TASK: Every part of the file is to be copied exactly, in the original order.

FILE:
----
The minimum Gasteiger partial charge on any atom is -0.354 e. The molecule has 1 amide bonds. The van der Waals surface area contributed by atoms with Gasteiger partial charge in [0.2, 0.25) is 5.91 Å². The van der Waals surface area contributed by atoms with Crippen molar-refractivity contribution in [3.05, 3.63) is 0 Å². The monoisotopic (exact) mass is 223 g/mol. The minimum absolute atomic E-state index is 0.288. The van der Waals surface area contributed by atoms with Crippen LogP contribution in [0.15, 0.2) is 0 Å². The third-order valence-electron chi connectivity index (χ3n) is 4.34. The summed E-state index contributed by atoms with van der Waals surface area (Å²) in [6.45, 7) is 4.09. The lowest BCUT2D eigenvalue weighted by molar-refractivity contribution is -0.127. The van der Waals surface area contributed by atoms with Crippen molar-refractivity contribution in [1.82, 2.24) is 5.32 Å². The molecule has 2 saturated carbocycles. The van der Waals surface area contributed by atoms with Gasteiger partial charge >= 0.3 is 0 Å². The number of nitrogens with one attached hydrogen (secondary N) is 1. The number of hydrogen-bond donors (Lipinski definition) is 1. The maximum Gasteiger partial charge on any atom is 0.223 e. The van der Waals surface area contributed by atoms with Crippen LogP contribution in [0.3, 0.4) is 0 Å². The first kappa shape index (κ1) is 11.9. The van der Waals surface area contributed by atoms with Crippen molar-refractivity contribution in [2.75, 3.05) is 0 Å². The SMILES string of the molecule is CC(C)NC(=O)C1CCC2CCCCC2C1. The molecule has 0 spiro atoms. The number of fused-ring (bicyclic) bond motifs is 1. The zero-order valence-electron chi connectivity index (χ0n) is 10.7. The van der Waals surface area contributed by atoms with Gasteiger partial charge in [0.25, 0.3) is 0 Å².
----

The minimum Gasteiger partial charge on any atom is -0.354 e. The molecule has 1 amide bonds. The van der Waals surface area contributed by atoms with Gasteiger partial charge in [0.2, 0.25) is 5.91 Å². The van der Waals surface area contributed by atoms with Crippen molar-refractivity contribution in [3.05, 3.63) is 0 Å². The monoisotopic (exact) mass is 223 g/mol. The minimum absolute atomic E-state index is 0.288. The van der Waals surface area contributed by atoms with Crippen LogP contribution in [0.15, 0.2) is 0 Å². The third-order valence-electron chi connectivity index (χ3n) is 4.34. The summed E-state index contributed by atoms with van der Waals surface area (Å²) in [6.45, 7) is 4.09. The lowest BCUT2D eigenvalue weighted by molar-refractivity contribution is -0.127. The van der Waals surface area contributed by atoms with Crippen molar-refractivity contribution in [1.82, 2.24) is 5.32 Å². The molecule has 2 saturated carbocycles. The van der Waals surface area contributed by atoms with Gasteiger partial charge >= 0.3 is 0 Å². The number of nitrogens with one attached hydrogen (secondary N) is 1. The number of hydrogen-bond donors (Lipinski definition) is 1. The maximum Gasteiger partial charge on any atom is 0.223 e. The van der Waals surface area contributed by atoms with Crippen LogP contribution in [0.3, 0.4) is 0 Å². The first kappa shape index (κ1) is 11.9. The van der Waals surface area contributed by atoms with Crippen molar-refractivity contribution in [2.75, 3.05) is 0 Å². The SMILES string of the molecule is CC(C)NC(=O)C1CCC2CCCCC2C1. The molecule has 0 spiro atoms. The number of fused-ring (bicyclic) bond motifs is 1. The zero-order valence-electron chi connectivity index (χ0n) is 10.7. The van der Waals surface area contributed by atoms with Gasteiger partial charge in [0.25, 0.3) is 0 Å².